Jonathan Barrett

No responses submitted

At Large

Joseph Kelly Levasseur

1. No, no way, absolutely not and the reason is simple, we should never put out a welcome mat for criminals — we have enough already.

2. Although I have supported a revenue override I do not support any budget that overrides the CPI number or what is better known as a tax cap override. There is a difference.

3. Employee compensation is completely out of whack compared to the private sector. The Yarger-Decker system gives city employees an automatic annual 3 percent increase for 14 years straight plus longevity increases in years 5-10-15 and so on. That is on top of annual COLA’s. Promotions give even higher increases. You get the step increase for simply showing up for work. The original idea behind the merit based system was an annual evaluation of each employee, of which 3 to 5 percent of the total amount of city employees were to get a top step, for the past 15 years it morphed into an automatic increase for each year. Totally insane.


Ward 10

John Avard, 49

Doctor of Chiropractic, self-employed.

1. No. I believe that the leaders of the city of Manchester are responsible for supporting all laws, be they local, state or federal. Violation of those responsibilities is a violation of public office.

2. I do not. I have worked hard to negotiate contracts that fall within the scope of the tax cap once all expenses and savings are considered.

3. The top issue facing Manchester schools is the lack of curriculum and resources at all levels, but most notably in the elementary grades. Manchester Academic Standards have failed to create the structure we need. Common Core is a failure. Manchester needs to return to the roots of curriculum development and assessment of our students and educate them from the foundation up.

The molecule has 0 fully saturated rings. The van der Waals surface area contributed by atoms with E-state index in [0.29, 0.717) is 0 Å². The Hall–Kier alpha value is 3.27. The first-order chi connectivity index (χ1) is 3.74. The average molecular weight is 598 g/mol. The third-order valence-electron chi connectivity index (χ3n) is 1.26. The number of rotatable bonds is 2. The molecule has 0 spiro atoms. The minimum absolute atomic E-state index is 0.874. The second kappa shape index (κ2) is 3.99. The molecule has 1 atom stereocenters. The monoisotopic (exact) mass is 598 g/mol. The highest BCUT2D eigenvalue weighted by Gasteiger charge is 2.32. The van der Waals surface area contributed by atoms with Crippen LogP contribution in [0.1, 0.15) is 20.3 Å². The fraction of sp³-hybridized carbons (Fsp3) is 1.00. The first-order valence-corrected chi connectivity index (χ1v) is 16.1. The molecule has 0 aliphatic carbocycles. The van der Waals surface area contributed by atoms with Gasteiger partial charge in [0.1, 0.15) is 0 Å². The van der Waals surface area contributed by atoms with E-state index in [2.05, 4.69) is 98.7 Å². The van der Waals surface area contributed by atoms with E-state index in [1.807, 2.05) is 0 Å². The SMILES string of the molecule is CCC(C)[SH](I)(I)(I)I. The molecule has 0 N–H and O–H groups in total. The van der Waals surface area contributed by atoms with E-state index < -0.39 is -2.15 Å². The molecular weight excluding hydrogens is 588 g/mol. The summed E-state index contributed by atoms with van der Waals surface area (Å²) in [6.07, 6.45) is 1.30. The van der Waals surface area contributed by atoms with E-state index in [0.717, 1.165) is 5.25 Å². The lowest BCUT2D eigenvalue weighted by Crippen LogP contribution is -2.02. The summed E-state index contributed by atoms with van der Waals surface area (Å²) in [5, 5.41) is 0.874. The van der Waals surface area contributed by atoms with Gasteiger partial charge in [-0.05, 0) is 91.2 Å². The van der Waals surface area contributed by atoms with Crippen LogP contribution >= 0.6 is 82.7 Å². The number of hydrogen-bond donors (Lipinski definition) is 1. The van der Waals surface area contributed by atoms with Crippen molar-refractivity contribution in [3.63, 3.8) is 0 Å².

Thomas McGee

Did not respond

Ward 11

Alexander Avery

Did not respond

Katie Desrochers

Chose not to respond due to lack of primary

Ward 12

Kelly Anne Thomas, 32

Clinical Substance Use Intern at Serenity Place in Manchester

1. I do not support Manchester being a Sanctuary City. Right now Manchester is facing a dilemma with the drug crisis. I see first hand, in my job what we have to deal with in Manchester, and I work closely with the Fire Dept. We need to protect our citizens, and depend on the federal government to make the right decisions.

2. At this time I do not support a tax cap override. As Your school board representative I want to be able to make smart decisions on the budget we have in place now. Changes need to be made; for example, I do not believe health insurance benefits should be provided for School Board Members. This is an elected position; and we are here to help tax payers, teachers and our children.